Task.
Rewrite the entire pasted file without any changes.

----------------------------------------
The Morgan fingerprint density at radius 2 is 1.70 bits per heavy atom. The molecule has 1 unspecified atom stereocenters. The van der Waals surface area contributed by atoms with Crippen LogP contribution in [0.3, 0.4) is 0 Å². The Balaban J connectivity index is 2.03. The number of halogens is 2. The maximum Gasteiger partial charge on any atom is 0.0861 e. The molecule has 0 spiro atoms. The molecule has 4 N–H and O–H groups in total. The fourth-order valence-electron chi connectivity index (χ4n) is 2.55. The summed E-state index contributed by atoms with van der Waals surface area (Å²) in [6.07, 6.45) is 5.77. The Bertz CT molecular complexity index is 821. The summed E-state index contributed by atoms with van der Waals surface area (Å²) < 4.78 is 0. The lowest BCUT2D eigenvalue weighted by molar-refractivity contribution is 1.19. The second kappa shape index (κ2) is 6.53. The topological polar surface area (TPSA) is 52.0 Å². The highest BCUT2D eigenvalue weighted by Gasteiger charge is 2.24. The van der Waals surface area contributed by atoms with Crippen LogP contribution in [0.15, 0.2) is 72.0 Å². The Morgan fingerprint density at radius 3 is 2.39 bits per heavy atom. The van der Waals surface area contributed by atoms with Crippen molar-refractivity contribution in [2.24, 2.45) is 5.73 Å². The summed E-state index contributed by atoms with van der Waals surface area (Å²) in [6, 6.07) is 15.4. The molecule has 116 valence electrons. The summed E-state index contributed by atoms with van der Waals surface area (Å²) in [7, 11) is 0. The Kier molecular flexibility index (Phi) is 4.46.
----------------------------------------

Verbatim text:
The Morgan fingerprint density at radius 2 is 1.70 bits per heavy atom. The molecule has 1 unspecified atom stereocenters. The van der Waals surface area contributed by atoms with Crippen LogP contribution in [0.3, 0.4) is 0 Å². The Balaban J connectivity index is 2.03. The number of halogens is 2. The maximum Gasteiger partial charge on any atom is 0.0861 e. The molecule has 0 spiro atoms. The molecule has 4 N–H and O–H groups in total. The fourth-order valence-electron chi connectivity index (χ4n) is 2.55. The summed E-state index contributed by atoms with van der Waals surface area (Å²) in [6.07, 6.45) is 5.77. The Bertz CT molecular complexity index is 821. The summed E-state index contributed by atoms with van der Waals surface area (Å²) < 4.78 is 0. The lowest BCUT2D eigenvalue weighted by molar-refractivity contribution is 1.19. The second kappa shape index (κ2) is 6.53. The topological polar surface area (TPSA) is 52.0 Å². The highest BCUT2D eigenvalue weighted by Gasteiger charge is 2.24. The van der Waals surface area contributed by atoms with Crippen LogP contribution in [0.15, 0.2) is 72.0 Å². The Morgan fingerprint density at radius 3 is 2.39 bits per heavy atom. The van der Waals surface area contributed by atoms with Crippen molar-refractivity contribution in [2.24, 2.45) is 5.73 Å². The summed E-state index contributed by atoms with van der Waals surface area (Å²) in [6, 6.07) is 15.4. The molecule has 116 valence electrons. The summed E-state index contributed by atoms with van der Waals surface area (Å²) in [7, 11) is 0. The Kier molecular flexibility index (Phi) is 4.46.